Demographics come with large variability, such as age, location and gender. I feel that any combination of demographics can lead to different perspectives on climate change. This fundamentally boils down to what they have been educated to learn about climate change, if they’ve even been taught anything at all. 

Having open discussions, educating yourself, remaining understanding and respectful of others’ opinions, fighting for sustainability and staying calm, could be ways to solve these blockers I have mentioned. By following this combination, you will present yourself as educated, confident and graceful, which is important to gain others’ trust when fighting for a worthy cause such as climate change.     

Do you find the lack of understanding makes having a sustainability-led business like yours more challenging?

Yes, this does make it challenging. However, I do enjoy a challenge. From my perspective, sustainable and ethical produce is often pricier than non-sustainable or non-ethical produce. This is for the obvious reason that sustainable and ethical products are more expensive and time consuming to create. I think that this initially puts people off, especially when money is tight, which is also understandable, as privileges play a large part in consumer behaviour. 

Nonetheless, the world is shifting into a more eco-friendlier place, and with time, I know that the message will inspire and spread, which will eventually change behaviour. Using COVID-19 as an example, we are all aware of the safety measures to carry out to protect ourselves and loved ones from the virus, and how we have changed our behaviours to reduce the spread of the virus. We have all been provided with this knowledge through the media mainly. The media has the power to inform everyone about the adverse effects of our unsustainable habits and the repercussions of this behaviour, which can educate and change behaviours. This can facilitate sustainable businesses thriving in the future.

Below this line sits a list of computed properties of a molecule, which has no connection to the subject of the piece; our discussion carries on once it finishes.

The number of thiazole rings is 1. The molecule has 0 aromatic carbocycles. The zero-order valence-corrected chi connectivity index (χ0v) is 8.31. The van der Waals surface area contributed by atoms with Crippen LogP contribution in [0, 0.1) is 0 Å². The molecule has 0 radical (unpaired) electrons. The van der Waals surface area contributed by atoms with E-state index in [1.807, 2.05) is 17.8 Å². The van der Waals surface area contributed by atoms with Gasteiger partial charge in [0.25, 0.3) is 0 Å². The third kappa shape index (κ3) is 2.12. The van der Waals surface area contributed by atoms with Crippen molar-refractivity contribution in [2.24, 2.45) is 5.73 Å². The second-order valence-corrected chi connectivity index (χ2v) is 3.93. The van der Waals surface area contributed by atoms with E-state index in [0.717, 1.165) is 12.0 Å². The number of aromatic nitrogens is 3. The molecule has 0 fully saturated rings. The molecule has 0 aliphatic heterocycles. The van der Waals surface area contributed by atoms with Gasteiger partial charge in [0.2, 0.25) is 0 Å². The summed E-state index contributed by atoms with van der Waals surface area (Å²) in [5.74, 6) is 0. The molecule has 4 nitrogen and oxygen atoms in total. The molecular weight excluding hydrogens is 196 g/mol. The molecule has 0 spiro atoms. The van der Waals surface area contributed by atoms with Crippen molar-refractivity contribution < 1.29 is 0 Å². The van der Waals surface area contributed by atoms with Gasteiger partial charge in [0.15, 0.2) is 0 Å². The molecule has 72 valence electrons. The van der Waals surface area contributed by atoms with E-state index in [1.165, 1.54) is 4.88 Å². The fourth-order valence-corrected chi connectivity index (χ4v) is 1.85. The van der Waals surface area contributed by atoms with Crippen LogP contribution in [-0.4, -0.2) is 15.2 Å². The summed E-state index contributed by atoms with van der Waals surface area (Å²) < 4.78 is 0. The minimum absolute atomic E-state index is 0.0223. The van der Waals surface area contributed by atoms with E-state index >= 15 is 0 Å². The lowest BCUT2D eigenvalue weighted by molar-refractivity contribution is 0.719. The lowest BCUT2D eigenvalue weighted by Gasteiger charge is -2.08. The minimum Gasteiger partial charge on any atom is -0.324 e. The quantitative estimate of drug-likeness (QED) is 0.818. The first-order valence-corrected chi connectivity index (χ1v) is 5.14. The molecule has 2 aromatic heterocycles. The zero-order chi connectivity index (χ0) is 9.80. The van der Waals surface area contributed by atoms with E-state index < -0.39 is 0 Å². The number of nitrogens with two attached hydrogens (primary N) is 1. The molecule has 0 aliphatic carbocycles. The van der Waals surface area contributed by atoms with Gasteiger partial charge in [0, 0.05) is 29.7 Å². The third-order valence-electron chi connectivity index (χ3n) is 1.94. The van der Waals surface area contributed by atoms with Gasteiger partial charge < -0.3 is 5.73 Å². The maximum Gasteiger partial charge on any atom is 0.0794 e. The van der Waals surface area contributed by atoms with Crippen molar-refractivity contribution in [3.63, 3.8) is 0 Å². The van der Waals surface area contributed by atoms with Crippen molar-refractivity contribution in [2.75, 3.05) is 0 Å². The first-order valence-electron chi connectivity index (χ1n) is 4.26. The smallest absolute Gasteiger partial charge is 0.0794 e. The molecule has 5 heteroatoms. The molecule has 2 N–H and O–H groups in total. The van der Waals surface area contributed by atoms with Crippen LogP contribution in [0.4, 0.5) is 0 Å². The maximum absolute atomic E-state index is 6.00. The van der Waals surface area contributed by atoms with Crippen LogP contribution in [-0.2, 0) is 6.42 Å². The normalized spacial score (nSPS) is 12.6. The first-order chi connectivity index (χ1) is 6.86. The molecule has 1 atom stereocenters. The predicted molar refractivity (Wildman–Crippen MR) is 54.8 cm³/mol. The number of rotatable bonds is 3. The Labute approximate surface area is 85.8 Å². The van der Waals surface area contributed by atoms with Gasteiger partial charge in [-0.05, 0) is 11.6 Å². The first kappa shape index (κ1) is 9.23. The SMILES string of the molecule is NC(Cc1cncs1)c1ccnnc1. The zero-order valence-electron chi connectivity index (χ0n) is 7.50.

What advice would you give to younger generations in relation to sustainability and the environment?

My advice to younger generations on sustainability is to do your own research and find a way to be sustainable that speaks to you. There is no one way of being sustainable. See your sustainability as your form of expression, through your fashion, eating and waste. Don’t let the stigma of others on how you live your life sustainably affect you. At the end of the day, if you know you have made any active changes, it is probably a lot more than what somebody else is doing and that alone should fill you with pride for yourself.